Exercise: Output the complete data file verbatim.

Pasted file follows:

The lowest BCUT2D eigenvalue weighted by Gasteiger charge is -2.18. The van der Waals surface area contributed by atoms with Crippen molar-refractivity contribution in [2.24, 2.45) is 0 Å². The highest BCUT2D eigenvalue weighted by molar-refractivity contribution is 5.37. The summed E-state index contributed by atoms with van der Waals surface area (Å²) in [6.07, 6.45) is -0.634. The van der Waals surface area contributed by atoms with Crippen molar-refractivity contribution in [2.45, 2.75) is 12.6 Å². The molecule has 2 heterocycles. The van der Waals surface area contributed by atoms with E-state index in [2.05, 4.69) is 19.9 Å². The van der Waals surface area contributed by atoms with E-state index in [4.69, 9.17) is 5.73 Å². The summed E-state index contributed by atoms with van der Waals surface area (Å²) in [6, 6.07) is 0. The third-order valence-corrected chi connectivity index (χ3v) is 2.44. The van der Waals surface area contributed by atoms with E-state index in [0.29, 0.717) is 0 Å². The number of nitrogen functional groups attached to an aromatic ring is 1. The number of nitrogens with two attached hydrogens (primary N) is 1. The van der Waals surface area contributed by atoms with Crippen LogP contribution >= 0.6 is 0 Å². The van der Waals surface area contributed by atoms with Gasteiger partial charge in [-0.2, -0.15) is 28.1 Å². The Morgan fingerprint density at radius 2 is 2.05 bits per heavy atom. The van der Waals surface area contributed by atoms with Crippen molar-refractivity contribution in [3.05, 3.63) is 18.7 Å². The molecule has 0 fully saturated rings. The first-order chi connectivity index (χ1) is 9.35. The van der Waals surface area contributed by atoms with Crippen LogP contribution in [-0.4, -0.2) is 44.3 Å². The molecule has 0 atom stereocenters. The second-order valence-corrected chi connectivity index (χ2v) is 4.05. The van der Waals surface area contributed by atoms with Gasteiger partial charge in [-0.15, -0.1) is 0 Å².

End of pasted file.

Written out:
The lowest BCUT2D eigenvalue weighted by Gasteiger charge is -2.18. The van der Waals surface area contributed by atoms with Crippen molar-refractivity contribution in [2.24, 2.45) is 0 Å². The highest BCUT2D eigenvalue weighted by molar-refractivity contribution is 5.37. The summed E-state index contributed by atoms with van der Waals surface area (Å²) in [6.07, 6.45) is -0.634. The van der Waals surface area contributed by atoms with Crippen molar-refractivity contribution in [2.45, 2.75) is 12.6 Å². The molecule has 2 heterocycles. The van der Waals surface area contributed by atoms with E-state index in [2.05, 4.69) is 19.9 Å². The van der Waals surface area contributed by atoms with E-state index in [4.69, 9.17) is 5.73 Å². The summed E-state index contributed by atoms with van der Waals surface area (Å²) in [6, 6.07) is 0. The third-order valence-corrected chi connectivity index (χ3v) is 2.44. The van der Waals surface area contributed by atoms with E-state index in [0.29, 0.717) is 0 Å². The number of nitrogen functional groups attached to an aromatic ring is 1. The number of nitrogens with two attached hydrogens (primary N) is 1. The van der Waals surface area contributed by atoms with Crippen LogP contribution >= 0.6 is 0 Å². The van der Waals surface area contributed by atoms with Gasteiger partial charge in [-0.2, -0.15) is 28.1 Å². The Morgan fingerprint density at radius 2 is 2.05 bits per heavy atom. The van der Waals surface area contributed by atoms with Crippen molar-refractivity contribution in [3.05, 3.63) is 18.7 Å². The molecule has 0 fully saturated rings. The first-order chi connectivity index (χ1) is 9.35. The van der Waals surface area contributed by atoms with Crippen LogP contribution in [-0.4, -0.2) is 44.3 Å². The molecule has 0 atom stereocenters. The second-order valence-corrected chi connectivity index (χ2v) is 4.05. The van der Waals surface area contributed by atoms with Gasteiger partial charge in [-0.15, -0.1) is 0 Å².